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Ginza Honokawa

Just a few blocks behind Tokyo’s Imperial Hotel is a cluster of eateries by the train tracks and highway in a thoroughfare known, fittingly, as Korido-gai, or Corridor Road. The pizza, seafood, grilled chicken and countless other joints crammed together along Korido-gai are mostly cheap and cheerful watering holes where salarymen take refuge after a day’s work. One notable exception is Honokawa, a Japanese restaurant with its roots in Osaka serving Kansai-style Japanese cuisine, which is generally lighter and more subtle in… Read more »

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Au Depart – a stylish wine bar inside Karuizawa station

On a stopover in the fashionable mountain resort town of Karuizawa in southeastern Nagano prefecture, we noticed a stylish new wine bar that would easily win the award for “most ingenious use of a disused railway platform” – if there were such a prize in Japan. With its understated shop front, Au Depart is conveniently located just outside the Karuizawa station building but within the station compound. The brainchild of some local winemakers and a wine-loving entrepreneur, the goal of the… Read more »

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Trekking in the Forests of Yakushima

Even when our car drove up right beside them, the two monkeys sitting on the side of the road pretended to ignore us. The larger one continued to pick fleas off her smaller companion as she cast a surreptitious look our way. But on the whole the monkeys seemed untroubled by our presence. “It’s a mother and child,” our guide informed us. “Monkeys on the island don’t bother people because we don’t feed them,” was his explanation for the animals’… Read more »

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Mashiko Pottery Fair – a Crafts Lovers’ Paradise

For most of the year, Mashiko is a sleepy little town of kilns, pottery shops and vegetable farms that seems to have been forgotten by the rest of the world. The last time I visited, a few years ago, the main street was deserted, many of the shops appeared to be closed and there were few indications of the legendary fame the town enjoys as the adopted home of Shoji Hamada, a leading figure of Japan’s folk art movement and… Read more »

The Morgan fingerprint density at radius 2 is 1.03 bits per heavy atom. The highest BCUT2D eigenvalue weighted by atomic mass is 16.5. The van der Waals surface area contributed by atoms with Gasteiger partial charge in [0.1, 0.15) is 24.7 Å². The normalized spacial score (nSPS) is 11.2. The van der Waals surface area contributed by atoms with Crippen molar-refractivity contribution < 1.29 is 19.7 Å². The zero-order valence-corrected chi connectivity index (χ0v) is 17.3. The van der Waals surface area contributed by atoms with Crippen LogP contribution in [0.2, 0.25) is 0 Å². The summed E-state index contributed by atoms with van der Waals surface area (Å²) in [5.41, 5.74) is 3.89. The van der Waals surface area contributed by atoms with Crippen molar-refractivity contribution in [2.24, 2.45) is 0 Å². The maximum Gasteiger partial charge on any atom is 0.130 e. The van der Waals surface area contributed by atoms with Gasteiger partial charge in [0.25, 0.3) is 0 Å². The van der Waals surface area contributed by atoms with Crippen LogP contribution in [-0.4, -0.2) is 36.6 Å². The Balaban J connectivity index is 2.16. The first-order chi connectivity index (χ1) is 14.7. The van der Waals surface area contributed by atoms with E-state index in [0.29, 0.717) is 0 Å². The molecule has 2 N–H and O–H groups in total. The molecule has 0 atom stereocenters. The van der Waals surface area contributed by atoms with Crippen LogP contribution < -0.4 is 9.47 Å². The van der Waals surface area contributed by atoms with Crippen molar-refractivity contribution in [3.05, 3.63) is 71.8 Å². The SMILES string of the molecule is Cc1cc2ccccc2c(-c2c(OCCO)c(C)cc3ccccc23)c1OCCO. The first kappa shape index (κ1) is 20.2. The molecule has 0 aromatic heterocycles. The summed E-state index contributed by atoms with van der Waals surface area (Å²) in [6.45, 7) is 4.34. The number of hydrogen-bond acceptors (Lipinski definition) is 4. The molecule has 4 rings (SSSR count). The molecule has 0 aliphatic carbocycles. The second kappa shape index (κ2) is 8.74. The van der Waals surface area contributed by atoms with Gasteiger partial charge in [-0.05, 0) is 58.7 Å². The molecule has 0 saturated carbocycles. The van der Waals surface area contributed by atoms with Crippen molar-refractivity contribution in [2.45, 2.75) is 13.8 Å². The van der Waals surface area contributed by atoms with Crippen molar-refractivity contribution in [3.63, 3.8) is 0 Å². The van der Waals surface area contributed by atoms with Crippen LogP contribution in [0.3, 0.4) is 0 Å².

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Eclectic Japanese cuisine at Kafuka

It is unusual for japonica to write twice about the same restaurant but Kafuka deserves a follow-up. We recently managed to secure seats there at short notice, and were rewarded with an eclectic meal that was both impressive and entertaining. Chef Ito, who greeted us with a friendly smile and a warm “konbanwa,” or “good evening,” served a tasting menu of creative dishes and comfort food that was a steal at Y6,000. From where we sat at the counter, we were… Read more »

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The Slow-Paced Charm of Nara

Nara, the ancient capital of Japan, is the Yin to Kyoto’s Yang. While Kyoto abounds with grand temples and flamboyant shrines aimed originally at flaunting the wealth and power of the lords and monks that ruled the day, Nara is a quieter, more relaxed and down-to-earth city, perfect for weaving your way through back alleys on a rented bike or taking a leisurely stroll through the old part of town, known as Naramachi. Nara certainly has its share of tourists,… Read more »